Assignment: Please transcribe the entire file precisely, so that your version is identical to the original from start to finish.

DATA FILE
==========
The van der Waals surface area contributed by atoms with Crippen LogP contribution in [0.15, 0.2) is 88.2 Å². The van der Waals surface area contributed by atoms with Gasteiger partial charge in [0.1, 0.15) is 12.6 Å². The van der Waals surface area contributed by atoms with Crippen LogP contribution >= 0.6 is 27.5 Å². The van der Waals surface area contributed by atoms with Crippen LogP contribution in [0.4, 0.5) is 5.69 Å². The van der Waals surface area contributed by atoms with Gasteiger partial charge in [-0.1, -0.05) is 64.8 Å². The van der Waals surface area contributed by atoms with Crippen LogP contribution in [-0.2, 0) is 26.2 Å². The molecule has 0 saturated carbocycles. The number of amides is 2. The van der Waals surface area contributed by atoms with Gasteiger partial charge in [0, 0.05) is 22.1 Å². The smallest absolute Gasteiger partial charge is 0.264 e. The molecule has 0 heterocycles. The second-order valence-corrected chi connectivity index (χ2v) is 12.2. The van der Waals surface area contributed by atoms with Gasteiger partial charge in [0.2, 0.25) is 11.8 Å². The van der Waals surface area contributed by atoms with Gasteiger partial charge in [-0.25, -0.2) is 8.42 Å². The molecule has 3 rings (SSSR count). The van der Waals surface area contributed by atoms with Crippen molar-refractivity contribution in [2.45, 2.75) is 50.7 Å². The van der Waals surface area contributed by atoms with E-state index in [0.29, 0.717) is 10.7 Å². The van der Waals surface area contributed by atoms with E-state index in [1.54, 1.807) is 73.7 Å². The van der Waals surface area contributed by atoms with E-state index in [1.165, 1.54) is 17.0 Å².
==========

The van der Waals surface area contributed by atoms with Crippen LogP contribution in [0.15, 0.2) is 88.2 Å². The van der Waals surface area contributed by atoms with Gasteiger partial charge in [0.1, 0.15) is 12.6 Å². The van der Waals surface area contributed by atoms with Crippen LogP contribution >= 0.6 is 27.5 Å². The van der Waals surface area contributed by atoms with Crippen LogP contribution in [0.4, 0.5) is 5.69 Å². The van der Waals surface area contributed by atoms with Gasteiger partial charge in [-0.1, -0.05) is 64.8 Å². The van der Waals surface area contributed by atoms with Crippen LogP contribution in [-0.2, 0) is 26.2 Å². The molecule has 0 saturated carbocycles. The number of amides is 2. The van der Waals surface area contributed by atoms with Gasteiger partial charge in [0, 0.05) is 22.1 Å². The smallest absolute Gasteiger partial charge is 0.264 e. The molecule has 0 heterocycles. The second-order valence-corrected chi connectivity index (χ2v) is 12.2. The van der Waals surface area contributed by atoms with Gasteiger partial charge in [0.2, 0.25) is 11.8 Å². The van der Waals surface area contributed by atoms with Gasteiger partial charge in [-0.25, -0.2) is 8.42 Å². The molecule has 3 rings (SSSR count). The van der Waals surface area contributed by atoms with Crippen molar-refractivity contribution in [2.45, 2.75) is 50.7 Å². The van der Waals surface area contributed by atoms with E-state index in [0.29, 0.717) is 10.7 Å². The van der Waals surface area contributed by atoms with E-state index in [1.54, 1.807) is 73.7 Å². The van der Waals surface area contributed by atoms with E-state index in [1.165, 1.54) is 17.0 Å².